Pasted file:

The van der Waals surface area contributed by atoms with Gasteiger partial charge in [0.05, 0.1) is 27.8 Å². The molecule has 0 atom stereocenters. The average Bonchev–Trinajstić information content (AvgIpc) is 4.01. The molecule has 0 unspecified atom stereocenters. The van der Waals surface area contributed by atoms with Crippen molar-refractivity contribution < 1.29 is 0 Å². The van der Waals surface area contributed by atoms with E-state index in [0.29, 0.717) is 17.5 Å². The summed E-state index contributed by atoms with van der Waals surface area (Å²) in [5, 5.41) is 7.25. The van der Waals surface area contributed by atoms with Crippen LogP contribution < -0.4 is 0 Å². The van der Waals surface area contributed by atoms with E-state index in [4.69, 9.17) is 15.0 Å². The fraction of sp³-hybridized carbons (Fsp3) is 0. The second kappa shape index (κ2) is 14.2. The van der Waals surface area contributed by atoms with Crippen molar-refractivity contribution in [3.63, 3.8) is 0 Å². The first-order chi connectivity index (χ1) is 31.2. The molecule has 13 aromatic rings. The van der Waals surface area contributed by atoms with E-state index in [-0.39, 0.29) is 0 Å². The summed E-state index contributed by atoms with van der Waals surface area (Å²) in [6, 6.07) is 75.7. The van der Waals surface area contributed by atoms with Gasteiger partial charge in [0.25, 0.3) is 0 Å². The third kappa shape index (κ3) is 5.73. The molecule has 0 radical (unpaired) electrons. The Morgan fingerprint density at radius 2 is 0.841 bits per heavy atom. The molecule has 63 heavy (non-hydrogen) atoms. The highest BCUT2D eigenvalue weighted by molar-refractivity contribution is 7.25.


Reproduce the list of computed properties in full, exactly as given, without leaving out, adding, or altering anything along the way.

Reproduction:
The van der Waals surface area contributed by atoms with Gasteiger partial charge in [0.05, 0.1) is 27.8 Å². The molecule has 0 atom stereocenters. The average Bonchev–Trinajstić information content (AvgIpc) is 4.01. The molecule has 0 unspecified atom stereocenters. The van der Waals surface area contributed by atoms with Crippen molar-refractivity contribution < 1.29 is 0 Å². The van der Waals surface area contributed by atoms with E-state index in [0.29, 0.717) is 17.5 Å². The summed E-state index contributed by atoms with van der Waals surface area (Å²) in [5, 5.41) is 7.25. The van der Waals surface area contributed by atoms with Crippen LogP contribution < -0.4 is 0 Å². The van der Waals surface area contributed by atoms with E-state index in [4.69, 9.17) is 15.0 Å². The fraction of sp³-hybridized carbons (Fsp3) is 0. The second kappa shape index (κ2) is 14.2. The van der Waals surface area contributed by atoms with Crippen molar-refractivity contribution in [3.63, 3.8) is 0 Å². The first-order chi connectivity index (χ1) is 31.2. The molecule has 13 aromatic rings. The van der Waals surface area contributed by atoms with E-state index in [-0.39, 0.29) is 0 Å². The summed E-state index contributed by atoms with van der Waals surface area (Å²) in [6, 6.07) is 75.7. The van der Waals surface area contributed by atoms with Gasteiger partial charge in [0.25, 0.3) is 0 Å². The third kappa shape index (κ3) is 5.73. The molecule has 0 radical (unpaired) electrons. The Morgan fingerprint density at radius 2 is 0.841 bits per heavy atom. The molecule has 63 heavy (non-hydrogen) atoms. The highest BCUT2D eigenvalue weighted by molar-refractivity contribution is 7.25.